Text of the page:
The Slow Home Podcast - Hostful Q&A Nerdist is one of my favourite podcasts in the entire world. It’s funny and insightful and sometimes rude, and it was the first non-business or productivity podcast I subscribed to. Occasionally the boys do a Hostful show, which is an episode without any guests, where they chat about life and what’s happening and try to make each other laugh. They’re some of my favourite episodes, so when Sparky and I sat down to work out the next few episodes for The Slow Home Podcast, we decided to throw our own hostful into the mix. That being said, I don’t think it would be quite as entertaining listening to us talk about life for 45 minutes… “Have you paid the insurance yet?” “What time is your meeting at preschool tomorrow?” “Do the kids need new shoes for winter?” So our hostful episode is all about you, and today I try my best to answer three listener questions:
    • How do I deal with the negative judgements (both internal and external) that come with slowing down and simplifying my life?
    • How can I integrate nature and the outdoors into a slower, everyday life?
  • What books have helped in your journey towards a slower, simpler life?
I also may or may not end with a small rant about the personification of our stuff and why it’s harming our ability to let go.

The episode’s format is a little different but I hope it’s something you enjoy. We certainly had fun recording it!

Want to submit a question of your own for the next Hostful Q&A?

If you have any questions about slowing down or simplifying life, I’ve created a page for you to submit them either via email or voice recording. Head over here to ask your questions – I’d love to answer them in the next Q&A show.

In the meantime though, enjoy today’s episode and, as always, feel free to leave your questions or suggestions in the comments below.


Head over to iTunes to subscribe to the show and play the episode.

Alternatively, you can listen to the show directly, simply by hitting the Play button above. Enjoy!


Things to Check Out After Today’s Episode:

Love Slow? Support the show!

Constant Outrage is All the Rage

There is a lot of outrage to be found on the internet.

We’re outraged by a reality TV drama.We’re outraged by a photoshopped Instagram picture. We’re outraged by the existence of Justin Bieber.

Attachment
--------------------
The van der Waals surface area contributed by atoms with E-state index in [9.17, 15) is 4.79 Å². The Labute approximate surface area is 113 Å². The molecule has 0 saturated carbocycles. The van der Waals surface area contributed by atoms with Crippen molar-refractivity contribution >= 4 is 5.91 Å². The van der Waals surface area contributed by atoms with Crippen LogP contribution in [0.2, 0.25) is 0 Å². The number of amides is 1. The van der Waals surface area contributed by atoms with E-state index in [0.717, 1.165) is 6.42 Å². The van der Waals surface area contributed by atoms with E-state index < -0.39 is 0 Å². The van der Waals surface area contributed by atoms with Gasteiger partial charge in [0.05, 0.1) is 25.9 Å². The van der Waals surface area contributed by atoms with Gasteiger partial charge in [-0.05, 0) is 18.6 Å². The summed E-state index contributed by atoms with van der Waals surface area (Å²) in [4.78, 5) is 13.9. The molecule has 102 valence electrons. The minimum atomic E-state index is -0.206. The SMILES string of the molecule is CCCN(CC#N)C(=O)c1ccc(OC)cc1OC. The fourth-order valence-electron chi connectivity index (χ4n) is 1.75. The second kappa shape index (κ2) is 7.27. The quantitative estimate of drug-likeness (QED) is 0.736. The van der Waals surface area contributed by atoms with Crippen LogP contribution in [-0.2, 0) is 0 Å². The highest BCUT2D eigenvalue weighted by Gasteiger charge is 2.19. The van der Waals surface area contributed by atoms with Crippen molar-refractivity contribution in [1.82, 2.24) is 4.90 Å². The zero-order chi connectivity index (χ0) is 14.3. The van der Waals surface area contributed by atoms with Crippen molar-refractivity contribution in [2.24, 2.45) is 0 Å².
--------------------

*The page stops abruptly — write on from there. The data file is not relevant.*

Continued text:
Difference of opinion? Outrageous. Not doing things my way? Outrageous. Making counter-cultural choices? OUTRAGEOUS.

Constant outrage – particularly vented on social media – has become an epidemic, much like slacktivism.

With the click of a few buttons, a sprinkling of hashtags or sharing of links we can appear knowledgable and well-rounded and opinionated, all without leaving the comfort of our homes. All without doing a lot.

Look, I’m partial to a good rant myself.  But constantly looking for things to be enraged about is exhausting.

  • It’s OK to not have opinions on some things. Really.
  • It’s OK to just keep scrolling.
  • It’s OK to not engage with people looking for controversy.
  • It’s OK to simply ignore the comment designed to rile you up.
  • It’s OK if you aren’t overly concerned by the latest drama on MasterChef.
  • It’s OK if you don’t watch football and therefore really don’t care about the Big Game so, please, for the love of sanity, stop talking to me about it…

It’s also OK if you really care about things and get upset and do something about it.

There are many, many issues worthy of our attention and outcry and action (think bigotry, violence, prejudice, corruption, abuse of power).

But when it comes to the small stuff, why are we always looking for something to be angry about? Why are we sniffing around for a hint of controversy? Why must we be up in arms or hashtagging the hell out of a faux pas?

Constant and empty outrage is pointless. It’s just noise.

Why not slow the outrage and buy yourself some inner peace?

Keep scrolling. Shake it off. Ask yourself if it’s really important to you. Question if it will matter in one day, one month, one year.

Accept that there are things you can’t change. Accept that there are things you can’t be bothered changing. And change the things you can.